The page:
Welcome to Part 11 of the NSX-V Lab Series. In the previous post, we covered configuring our secondary NSX Manager prepared our Site B hosts and configured them for VXLAN.
In this post we will configure our Transport zones.
What is a transport zone?
A transport zone is used to define the scope of a VXLAN overlay network and can span one or more vSphere clusters. The transport zone defines a collection of ESXi hosts that can communicate with each other and defines the span of logical switches.
One or more transport zones can be configured in an NSX for vSphere solution, depending on requirements, but a zone is not a construct used to delineate a security boundary.
Basically Transport zones are set on a cluster and a VM on that cluster will connect to a logical switch that logical switch will be connected to a distributed logical router (DLR) which is part of that transport zone, the VM can move to any host on the cluster and still maintain connectivity to the logical switch.
If you add a second cluster to the Transport zone then the VM can be moved to the other cluster and also still maintain a connection to that logical switch.
A distributed logical router (DLR) which we will cover in a couple of posts time connects the logical switches in the same transport zone together.
If you have for example two transport zones then you will need two DLR’s and Edges as logical networks in different Transport Zones cannot communicate directly with each other they will need to be routed at Layer 3.
A Transport zone should match the span of a virtual Distributed Switch (vDS) not doing so is very very bad!
The below diagram from VMware shows this, the four hosts on the left are compute hosts and in two, two host clusters. They share the same compute vDS. The two hosts on the right are the Edge hosts and they are part of the Edge vDS.
All hosts are part of the same transport zone.
5001, 5002 and 5003 are the logical switches.
As all hosts are connected to a vDS which is part of the TZ all VM’s can communicate with each other.
In this example the two left hosts are not part of the Transport zone as the cluster has not been added. A VM can be migrated to one of these hosts as the vDS spans that cluster but because they are not part of the transport zone the DLR will not be on the host and this will cause the VM’s to not be able to communicate on the network.
We start the Transport zone configuration on the Primary NSX Manager.
Browse to ‘Installation and Upgrade’ ‘Logical Network Settings’ ‘Transport Zones’ then click on ‘+ ADD’
The first Transport Zone (TZ) we are going to configure is the Universal TZ remember there can only be 1 Universal TZ. Give it a name and then mark the Universal Synchronization to ‘On’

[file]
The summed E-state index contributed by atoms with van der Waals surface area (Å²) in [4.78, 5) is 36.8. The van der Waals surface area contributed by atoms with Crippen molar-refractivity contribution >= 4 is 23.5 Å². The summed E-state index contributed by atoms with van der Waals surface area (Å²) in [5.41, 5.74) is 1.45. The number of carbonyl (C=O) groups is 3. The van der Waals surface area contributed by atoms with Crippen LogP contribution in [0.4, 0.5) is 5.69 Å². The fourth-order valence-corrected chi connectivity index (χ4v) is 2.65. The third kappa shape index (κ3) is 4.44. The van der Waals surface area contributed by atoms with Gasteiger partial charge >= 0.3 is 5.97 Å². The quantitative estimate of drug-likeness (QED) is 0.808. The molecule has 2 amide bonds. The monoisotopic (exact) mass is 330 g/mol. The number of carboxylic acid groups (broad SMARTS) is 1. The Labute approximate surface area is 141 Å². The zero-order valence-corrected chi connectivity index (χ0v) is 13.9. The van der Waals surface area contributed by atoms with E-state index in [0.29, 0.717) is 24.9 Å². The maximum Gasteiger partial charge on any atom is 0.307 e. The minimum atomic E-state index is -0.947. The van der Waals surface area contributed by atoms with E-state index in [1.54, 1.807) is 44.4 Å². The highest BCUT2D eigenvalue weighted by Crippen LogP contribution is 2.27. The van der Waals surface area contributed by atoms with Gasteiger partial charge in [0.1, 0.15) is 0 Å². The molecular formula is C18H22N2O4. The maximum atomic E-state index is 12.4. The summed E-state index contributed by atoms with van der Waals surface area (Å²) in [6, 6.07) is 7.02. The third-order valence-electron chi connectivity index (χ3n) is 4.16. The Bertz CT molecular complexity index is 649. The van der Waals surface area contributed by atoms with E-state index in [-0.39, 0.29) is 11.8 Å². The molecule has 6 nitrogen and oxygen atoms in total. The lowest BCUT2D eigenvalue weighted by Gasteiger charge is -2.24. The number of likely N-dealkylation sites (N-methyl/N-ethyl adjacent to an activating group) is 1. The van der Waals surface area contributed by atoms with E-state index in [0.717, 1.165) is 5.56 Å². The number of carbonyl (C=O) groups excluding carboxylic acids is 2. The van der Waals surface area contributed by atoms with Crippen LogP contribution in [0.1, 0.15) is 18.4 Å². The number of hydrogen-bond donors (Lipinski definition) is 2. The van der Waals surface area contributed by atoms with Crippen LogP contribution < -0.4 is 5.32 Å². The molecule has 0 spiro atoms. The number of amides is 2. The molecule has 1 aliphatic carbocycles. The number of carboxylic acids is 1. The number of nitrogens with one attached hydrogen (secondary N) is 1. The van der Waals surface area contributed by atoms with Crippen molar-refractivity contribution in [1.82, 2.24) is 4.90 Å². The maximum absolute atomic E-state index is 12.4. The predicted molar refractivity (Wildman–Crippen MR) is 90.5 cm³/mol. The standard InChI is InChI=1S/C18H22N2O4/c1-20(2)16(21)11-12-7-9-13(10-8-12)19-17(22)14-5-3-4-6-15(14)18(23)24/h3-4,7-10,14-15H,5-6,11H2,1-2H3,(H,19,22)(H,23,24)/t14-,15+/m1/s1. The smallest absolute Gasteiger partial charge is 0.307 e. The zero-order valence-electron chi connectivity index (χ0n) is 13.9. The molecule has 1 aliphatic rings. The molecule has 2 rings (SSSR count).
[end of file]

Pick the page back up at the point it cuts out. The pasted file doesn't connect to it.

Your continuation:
We will be using Unicast in the lab as it doesn’t require anything on the physical network it is also basically the same as the recommended replication mode for NSX-T so it makes sense to use it for production builds as it will make a migration to NSX-T easier.
Finally Select the clusters that will be a part of the TZ for me thats the Edge and Compute clusters. Tick them them click ‘ADD’
Repeat the process to add a global TZ. Global TZ’s are not technically required in a cross site NSX deployment however if you have workloads that are local only to the single site and you want to isolate the traffic from the rest of the traffic such as a management network them using a global TZ is a good option. For completeness we will configure a global TZ at each site.
Notice that the option to mark for Universal Synchronization is not available, this is because there can only be one Universal TZ and we have already created it.
Give the Global TZ a name, a good practise it to include the site name in the name.
Again select Unicast and add the desired clusters then click ‘+ ADD’
We now have two Transport Zones on our primary NSX Manager.
Change the dropdown to the secondary NSX Manager.
You will see the Universal TZ that we just created. We need to add the Site B clusters to this TZ.
Make sure the Universal TZ is selected and click on ‘CONNECT CLUSTERS’
Add the Site B edge and compute clusters and click ‘SAVE’
Now we need to add the Site B global TZ.
The process is the same as before.
Site B is now configured as well.
That’s all there is to it very simple to configure.
In the next post we will configure our Logical Switches for our test app and our transit networks.
NSX-V Lab Part:12 NSX-V Logical Switches